Approximately 20 000 deaths could have been averted in Turkey in 2017 if the country had reached its current goals of reducing tobacco and salt consumption by 30%, and physical inactivity by 10%, according to WHO/Europe experts in an article published in the Lancet. The study calculated possible outcomes of the action plan for noncommunicable diseases (NCDs) adopted in the country for 2017–2025.
Turkey: 89% of deaths related to NCDs
The burden of NCDs is rising globally, and the WHO European Region has the highest rates of associated mortality. In Turkey, NCDs account for 89% of all deaths, with nearly 1 in 5 such deaths occurring before the age of 70.
To address the high social and economic costs of NCDs, compounded by an imminent expansion of Turkey’s elderly population, the government introduced the Multisectoral Action Plan of Turkey for Noncommunicable Diseases 2017–2025.
The plan focuses on tobacco, alcohol, diet and physical inactivity as key risk factors for cardiovascular disease, chronic respiratory disease, cancers and diabetes – the four conditions responsible for 80% of global NCD deaths.
The Lancet article, written by experts from WHO/Europe, calculated the estimated effect of Turkey’s measures aimed at reducing tobacco and salt consumption by 30%, and physical inactivity by 10%.
The analysis examines figures from 2017 and estimates how many fewer deaths would have occurred, had the targets been met. Analysis of available quality statistics shows that there would have been 20 281 fewer deaths in 2017 alone.
“This evidence-based WHO/Europe approach not only assesses potential effects of Turkey’s action plan for NCDs, it can help us to find the most effective measures and lead to more lives saved every year,” said Dr João Breda, Special Advisor to the WHO Regional Director for Europe, who has been leading the research with the WHO European Office for Prevention and Control of Noncommunicable Diseases.
Turkey, in line with other countries of the European Region, strives to reach the Sustainable Development Goal target of reducing NCD mortality by a third, by 2030. WHO/Europe’s European Programme of Work, 2020–2025 – “United Action for Better Health”, highlights the demand for technical guidance on effective NCD interventions in the Region.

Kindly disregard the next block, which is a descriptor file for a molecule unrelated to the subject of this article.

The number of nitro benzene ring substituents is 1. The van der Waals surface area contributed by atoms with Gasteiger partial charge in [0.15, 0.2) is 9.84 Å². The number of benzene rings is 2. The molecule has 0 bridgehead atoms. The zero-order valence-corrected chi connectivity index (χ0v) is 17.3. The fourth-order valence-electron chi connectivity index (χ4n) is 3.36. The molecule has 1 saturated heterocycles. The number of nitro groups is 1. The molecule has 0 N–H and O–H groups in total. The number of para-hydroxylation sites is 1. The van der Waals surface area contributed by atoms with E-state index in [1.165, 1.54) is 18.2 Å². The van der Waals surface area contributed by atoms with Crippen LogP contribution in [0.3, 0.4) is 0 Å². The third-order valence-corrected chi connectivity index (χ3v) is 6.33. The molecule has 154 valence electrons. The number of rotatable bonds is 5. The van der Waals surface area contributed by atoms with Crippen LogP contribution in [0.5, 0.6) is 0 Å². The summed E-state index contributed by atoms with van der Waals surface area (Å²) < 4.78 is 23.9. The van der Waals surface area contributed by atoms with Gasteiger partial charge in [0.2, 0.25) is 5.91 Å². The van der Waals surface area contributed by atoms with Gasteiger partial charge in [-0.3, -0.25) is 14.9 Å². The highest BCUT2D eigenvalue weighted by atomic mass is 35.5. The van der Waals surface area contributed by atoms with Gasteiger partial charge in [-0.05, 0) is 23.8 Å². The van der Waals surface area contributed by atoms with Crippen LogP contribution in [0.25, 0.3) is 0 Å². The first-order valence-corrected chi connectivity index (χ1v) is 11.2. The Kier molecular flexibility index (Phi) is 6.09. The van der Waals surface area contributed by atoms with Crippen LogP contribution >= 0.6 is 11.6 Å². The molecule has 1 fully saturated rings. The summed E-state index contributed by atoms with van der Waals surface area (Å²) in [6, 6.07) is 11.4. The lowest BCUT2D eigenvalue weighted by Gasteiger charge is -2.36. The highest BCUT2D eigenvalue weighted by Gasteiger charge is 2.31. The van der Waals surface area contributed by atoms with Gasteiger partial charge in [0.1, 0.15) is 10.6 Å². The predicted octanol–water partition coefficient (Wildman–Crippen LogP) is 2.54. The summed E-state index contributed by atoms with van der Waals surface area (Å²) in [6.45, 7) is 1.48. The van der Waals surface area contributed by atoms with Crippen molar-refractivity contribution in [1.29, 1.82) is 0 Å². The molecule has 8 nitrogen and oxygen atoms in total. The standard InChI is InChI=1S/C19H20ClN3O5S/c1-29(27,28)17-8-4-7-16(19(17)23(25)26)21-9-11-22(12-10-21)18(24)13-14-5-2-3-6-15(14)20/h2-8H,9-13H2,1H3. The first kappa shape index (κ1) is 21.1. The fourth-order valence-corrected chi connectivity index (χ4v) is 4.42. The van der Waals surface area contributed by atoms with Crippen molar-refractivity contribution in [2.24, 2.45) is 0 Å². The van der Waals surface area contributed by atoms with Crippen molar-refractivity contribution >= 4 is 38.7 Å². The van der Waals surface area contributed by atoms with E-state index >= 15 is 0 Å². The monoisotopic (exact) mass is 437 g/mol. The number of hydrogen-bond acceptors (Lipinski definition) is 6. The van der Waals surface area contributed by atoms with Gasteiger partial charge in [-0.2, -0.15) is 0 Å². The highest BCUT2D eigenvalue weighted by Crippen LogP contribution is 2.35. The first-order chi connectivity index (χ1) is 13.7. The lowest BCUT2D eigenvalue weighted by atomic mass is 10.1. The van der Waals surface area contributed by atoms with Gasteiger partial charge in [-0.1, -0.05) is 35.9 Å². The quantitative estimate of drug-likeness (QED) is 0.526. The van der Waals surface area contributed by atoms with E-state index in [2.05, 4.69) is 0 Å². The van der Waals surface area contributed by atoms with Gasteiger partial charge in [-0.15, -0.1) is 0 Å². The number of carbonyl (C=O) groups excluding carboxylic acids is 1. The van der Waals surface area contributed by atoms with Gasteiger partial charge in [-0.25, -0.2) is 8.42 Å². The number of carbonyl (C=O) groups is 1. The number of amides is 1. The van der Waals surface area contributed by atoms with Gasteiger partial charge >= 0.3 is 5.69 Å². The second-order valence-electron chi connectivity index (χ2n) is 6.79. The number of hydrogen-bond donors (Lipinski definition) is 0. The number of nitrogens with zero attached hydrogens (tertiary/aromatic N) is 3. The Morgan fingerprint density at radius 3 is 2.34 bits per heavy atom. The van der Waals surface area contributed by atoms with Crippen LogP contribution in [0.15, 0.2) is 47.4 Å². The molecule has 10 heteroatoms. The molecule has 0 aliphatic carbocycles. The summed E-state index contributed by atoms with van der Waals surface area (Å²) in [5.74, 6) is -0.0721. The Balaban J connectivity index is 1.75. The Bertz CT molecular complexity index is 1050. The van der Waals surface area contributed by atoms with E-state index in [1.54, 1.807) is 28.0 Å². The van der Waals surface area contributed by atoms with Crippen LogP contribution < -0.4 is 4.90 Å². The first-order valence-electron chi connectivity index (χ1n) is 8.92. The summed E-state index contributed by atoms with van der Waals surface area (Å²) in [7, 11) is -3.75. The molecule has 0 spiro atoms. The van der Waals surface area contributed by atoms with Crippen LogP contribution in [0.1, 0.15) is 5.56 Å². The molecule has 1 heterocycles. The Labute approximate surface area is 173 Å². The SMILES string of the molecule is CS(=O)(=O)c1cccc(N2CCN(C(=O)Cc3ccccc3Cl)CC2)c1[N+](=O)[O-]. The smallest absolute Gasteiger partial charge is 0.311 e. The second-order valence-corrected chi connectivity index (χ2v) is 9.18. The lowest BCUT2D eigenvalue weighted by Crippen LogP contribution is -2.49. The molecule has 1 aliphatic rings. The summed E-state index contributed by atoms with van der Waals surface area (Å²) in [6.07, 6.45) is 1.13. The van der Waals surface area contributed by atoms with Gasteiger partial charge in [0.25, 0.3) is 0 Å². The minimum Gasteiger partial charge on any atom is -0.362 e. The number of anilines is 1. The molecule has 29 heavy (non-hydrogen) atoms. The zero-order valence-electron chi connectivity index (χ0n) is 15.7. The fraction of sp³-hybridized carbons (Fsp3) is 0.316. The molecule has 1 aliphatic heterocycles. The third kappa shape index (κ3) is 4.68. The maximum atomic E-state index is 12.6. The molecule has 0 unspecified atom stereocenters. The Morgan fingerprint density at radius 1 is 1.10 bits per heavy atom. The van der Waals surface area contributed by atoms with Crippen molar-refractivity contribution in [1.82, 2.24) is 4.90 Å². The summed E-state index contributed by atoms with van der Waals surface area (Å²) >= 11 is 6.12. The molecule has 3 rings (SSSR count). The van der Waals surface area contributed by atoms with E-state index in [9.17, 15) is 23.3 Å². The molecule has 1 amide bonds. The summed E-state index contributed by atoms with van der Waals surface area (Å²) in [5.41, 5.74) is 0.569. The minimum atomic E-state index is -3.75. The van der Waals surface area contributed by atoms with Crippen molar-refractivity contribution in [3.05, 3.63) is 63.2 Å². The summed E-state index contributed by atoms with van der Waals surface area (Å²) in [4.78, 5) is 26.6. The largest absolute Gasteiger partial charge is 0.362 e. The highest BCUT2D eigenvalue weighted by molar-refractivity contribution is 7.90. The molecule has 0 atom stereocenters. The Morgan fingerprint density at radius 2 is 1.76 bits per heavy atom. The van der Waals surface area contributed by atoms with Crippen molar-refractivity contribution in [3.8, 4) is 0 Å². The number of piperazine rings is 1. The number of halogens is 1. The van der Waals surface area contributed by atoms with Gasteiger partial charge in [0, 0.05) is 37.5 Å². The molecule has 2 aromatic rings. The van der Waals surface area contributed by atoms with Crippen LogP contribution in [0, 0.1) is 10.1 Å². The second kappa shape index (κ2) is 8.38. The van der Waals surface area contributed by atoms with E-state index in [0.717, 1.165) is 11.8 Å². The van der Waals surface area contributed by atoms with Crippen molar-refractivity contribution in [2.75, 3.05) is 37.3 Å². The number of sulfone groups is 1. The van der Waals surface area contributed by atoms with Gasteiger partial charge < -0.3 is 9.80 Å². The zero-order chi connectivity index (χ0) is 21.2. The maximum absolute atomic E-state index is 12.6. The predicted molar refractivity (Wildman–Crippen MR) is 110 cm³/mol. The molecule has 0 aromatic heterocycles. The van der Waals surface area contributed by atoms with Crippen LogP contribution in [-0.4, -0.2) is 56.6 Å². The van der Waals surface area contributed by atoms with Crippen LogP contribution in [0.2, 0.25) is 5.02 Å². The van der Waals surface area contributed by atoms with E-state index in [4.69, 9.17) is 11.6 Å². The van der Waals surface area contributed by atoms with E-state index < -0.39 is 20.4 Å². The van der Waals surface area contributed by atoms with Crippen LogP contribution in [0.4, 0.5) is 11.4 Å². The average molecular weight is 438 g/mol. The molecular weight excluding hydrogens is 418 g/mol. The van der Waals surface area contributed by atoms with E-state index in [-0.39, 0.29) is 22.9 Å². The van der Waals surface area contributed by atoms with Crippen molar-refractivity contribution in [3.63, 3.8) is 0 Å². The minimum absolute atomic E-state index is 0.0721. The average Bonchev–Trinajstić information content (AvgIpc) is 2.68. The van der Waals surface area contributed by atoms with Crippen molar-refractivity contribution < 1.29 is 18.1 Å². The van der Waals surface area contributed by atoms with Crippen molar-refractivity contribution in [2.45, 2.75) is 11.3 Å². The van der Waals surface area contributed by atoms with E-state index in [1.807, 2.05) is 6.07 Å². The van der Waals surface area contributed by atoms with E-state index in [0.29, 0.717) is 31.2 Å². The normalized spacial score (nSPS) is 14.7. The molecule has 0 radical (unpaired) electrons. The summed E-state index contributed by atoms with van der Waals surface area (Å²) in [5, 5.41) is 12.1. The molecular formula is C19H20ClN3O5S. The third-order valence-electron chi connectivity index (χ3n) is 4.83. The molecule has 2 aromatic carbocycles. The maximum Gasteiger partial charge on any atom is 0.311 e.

Putting priorities in order
The WHO/Europe study placed the most important NCD risks factors for Turkey in order of priority:
- salt intake
- physical inactivity
- tobacco use
- consumption of fruit and vegetables
- alcohol consumption.
Population-level reductions in salt intake and physical inactivity present the greatest opportunity for reducing NCD mortality in Turkey. This could avoid over half of preventable deaths.
“Another important conclusion is the need to promote daily fruit and vegetable consumption. Although fruit and vegetable consumption is not a global NCD target, it is still a crucial factor that can reduce attributable health risks and shouldn’t be neglected while planning national policies,” added Dr Breda.
The WHO/Europe research is helpful for other countries searching for best practices to reduce NCD-related deaths. WHO/Europe’s approach to modelling the impact of different risk factor targets can be used to find the right priorities and convert them into nationally tailored policy targets across the Region.